Capability statements and brochures are important tools to influence your customers. Knowing the difference between them and when to use them requires understanding the differences between them.
A brochure is usually a promotional flyer or booklet that is generally distributed via mail, stands or during trade shows. The more eye-catching the more that invites bystanders to explore the contents of the brochure before they explore your company. It helps peek the curiosity to begin with and reel them in for a closer look at you capabilities and competitive advantages.
Capability statements differ from brochures in that it is not focusing on customers, but instead they introduce your company’s capabilities to agencies, contractors, or potential partners that you may need to team up with. A capability statement tells potential clients who you are, what you do, and how you are different from your competitors. It is also a critical tool in government contracting, no matter what size company you represent.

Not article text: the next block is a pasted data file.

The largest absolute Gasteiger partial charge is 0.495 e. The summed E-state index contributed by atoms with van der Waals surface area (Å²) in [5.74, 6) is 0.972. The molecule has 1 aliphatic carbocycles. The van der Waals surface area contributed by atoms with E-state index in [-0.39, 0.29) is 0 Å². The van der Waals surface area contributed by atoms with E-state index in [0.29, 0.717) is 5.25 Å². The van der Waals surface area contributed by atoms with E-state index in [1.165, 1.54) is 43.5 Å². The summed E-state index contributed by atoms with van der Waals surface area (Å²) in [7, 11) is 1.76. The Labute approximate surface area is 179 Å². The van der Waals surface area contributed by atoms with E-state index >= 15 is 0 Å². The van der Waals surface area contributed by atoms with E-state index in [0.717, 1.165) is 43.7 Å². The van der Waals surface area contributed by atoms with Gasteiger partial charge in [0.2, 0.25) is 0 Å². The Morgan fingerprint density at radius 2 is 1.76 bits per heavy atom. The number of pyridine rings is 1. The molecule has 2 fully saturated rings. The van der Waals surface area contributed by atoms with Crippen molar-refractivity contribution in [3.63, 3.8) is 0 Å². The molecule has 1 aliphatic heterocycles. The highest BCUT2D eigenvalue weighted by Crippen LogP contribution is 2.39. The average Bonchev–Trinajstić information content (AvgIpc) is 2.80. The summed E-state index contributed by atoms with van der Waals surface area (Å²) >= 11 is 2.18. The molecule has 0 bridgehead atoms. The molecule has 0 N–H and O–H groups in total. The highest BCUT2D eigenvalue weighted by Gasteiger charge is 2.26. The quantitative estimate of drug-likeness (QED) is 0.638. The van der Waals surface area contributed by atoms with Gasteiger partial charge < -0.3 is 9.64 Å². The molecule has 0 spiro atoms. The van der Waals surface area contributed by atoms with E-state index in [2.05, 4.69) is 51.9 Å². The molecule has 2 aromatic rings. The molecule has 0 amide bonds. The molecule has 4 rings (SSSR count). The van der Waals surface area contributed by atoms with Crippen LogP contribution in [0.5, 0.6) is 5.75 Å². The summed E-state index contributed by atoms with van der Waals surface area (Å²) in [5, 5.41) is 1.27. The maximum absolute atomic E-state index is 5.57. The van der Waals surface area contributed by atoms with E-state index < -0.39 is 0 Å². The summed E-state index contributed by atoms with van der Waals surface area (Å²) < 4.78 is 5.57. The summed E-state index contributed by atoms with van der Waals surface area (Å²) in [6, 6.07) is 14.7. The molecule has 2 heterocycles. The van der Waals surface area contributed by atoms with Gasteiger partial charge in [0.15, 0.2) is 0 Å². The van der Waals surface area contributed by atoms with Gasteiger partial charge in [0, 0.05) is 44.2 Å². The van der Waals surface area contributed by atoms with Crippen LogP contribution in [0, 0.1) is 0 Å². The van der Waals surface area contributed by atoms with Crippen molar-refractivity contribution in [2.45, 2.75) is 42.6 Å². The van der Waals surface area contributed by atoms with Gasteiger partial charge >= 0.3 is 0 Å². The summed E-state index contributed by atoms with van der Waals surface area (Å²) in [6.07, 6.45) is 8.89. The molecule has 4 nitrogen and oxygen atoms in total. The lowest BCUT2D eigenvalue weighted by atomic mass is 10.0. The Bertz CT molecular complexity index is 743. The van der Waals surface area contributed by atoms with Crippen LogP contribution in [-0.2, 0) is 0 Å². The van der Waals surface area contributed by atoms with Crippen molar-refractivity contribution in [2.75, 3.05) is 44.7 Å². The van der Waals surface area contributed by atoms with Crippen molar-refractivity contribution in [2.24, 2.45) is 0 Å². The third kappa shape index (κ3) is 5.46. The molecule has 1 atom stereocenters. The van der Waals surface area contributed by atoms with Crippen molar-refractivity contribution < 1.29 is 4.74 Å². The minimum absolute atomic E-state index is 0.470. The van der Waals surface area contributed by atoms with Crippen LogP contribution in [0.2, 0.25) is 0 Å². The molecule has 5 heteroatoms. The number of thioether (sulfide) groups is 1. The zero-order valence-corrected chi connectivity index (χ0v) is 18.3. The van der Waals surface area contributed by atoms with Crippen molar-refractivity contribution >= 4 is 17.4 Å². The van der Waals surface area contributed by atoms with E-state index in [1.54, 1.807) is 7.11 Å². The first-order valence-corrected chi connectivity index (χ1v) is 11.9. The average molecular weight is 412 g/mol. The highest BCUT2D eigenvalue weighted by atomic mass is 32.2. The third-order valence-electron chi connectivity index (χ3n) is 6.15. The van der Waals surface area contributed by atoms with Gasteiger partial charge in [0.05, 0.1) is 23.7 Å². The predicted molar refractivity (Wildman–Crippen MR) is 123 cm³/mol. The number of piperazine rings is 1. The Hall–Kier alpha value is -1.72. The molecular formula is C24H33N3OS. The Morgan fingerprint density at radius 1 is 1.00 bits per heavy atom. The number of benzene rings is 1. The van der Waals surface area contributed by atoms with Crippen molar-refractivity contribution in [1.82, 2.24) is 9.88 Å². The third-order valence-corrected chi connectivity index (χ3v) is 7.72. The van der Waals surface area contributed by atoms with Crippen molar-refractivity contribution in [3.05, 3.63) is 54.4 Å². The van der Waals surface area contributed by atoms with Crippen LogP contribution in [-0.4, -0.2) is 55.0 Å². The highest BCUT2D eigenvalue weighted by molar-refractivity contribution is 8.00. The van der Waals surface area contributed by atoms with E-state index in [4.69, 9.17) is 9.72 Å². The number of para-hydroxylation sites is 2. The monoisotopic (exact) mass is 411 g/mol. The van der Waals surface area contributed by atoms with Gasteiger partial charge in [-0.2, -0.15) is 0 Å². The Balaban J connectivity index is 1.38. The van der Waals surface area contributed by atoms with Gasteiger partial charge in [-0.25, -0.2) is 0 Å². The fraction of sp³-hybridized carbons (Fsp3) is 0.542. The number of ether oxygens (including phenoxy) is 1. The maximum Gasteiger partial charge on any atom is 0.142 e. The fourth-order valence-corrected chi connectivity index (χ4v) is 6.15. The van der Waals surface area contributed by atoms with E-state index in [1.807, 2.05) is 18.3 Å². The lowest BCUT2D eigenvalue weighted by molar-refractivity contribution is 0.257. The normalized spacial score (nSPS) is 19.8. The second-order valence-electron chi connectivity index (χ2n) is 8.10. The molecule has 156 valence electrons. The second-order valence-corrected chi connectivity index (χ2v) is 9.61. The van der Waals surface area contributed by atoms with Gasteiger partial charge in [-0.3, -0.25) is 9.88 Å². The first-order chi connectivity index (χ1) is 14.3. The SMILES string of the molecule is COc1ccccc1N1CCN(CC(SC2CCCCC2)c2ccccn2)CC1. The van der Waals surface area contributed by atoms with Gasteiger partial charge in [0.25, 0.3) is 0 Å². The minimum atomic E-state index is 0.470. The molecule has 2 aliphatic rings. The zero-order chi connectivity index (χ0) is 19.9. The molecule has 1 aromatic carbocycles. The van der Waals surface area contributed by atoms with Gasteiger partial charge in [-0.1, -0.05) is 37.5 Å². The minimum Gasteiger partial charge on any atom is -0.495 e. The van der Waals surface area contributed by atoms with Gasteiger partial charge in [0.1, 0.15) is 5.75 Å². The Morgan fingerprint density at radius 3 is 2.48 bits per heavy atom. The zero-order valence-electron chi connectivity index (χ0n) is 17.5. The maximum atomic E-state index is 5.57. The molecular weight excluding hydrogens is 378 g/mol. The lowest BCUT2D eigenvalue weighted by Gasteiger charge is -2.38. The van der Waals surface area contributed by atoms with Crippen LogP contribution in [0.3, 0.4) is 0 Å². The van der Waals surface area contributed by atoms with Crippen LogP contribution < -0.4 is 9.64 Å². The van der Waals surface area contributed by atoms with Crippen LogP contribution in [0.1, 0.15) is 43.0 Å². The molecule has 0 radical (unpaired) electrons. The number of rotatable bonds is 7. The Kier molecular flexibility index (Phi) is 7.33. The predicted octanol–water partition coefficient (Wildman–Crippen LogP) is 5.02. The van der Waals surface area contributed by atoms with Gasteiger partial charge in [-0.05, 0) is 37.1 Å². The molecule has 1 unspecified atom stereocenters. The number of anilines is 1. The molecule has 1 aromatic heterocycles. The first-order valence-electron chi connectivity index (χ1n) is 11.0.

There are different takes on what information, which formats and what should be emphasized in a capability statement. For this discussion, we are presenting a model that is vastly used in the federal market that can serve as guidance.
Capability statements should be short (about 1 – 2 pages) and provide a hard-hitting synopsis about your company’s product and service offerings, key personnel and qualifications. Providing this vital information helps prospective clients make initial determinations or sound decisions about your company’s credentials and track record, and whether you have the capabilities to perform the contract requirements.
The capability statement should be well-designed to reinforce your brand and enhance recall and retention of your key message.
Remember, in business – people rarely come to you. A well-presented capability statement is therefore one tool to get your feet in the door.
A few more details can be found in this article.
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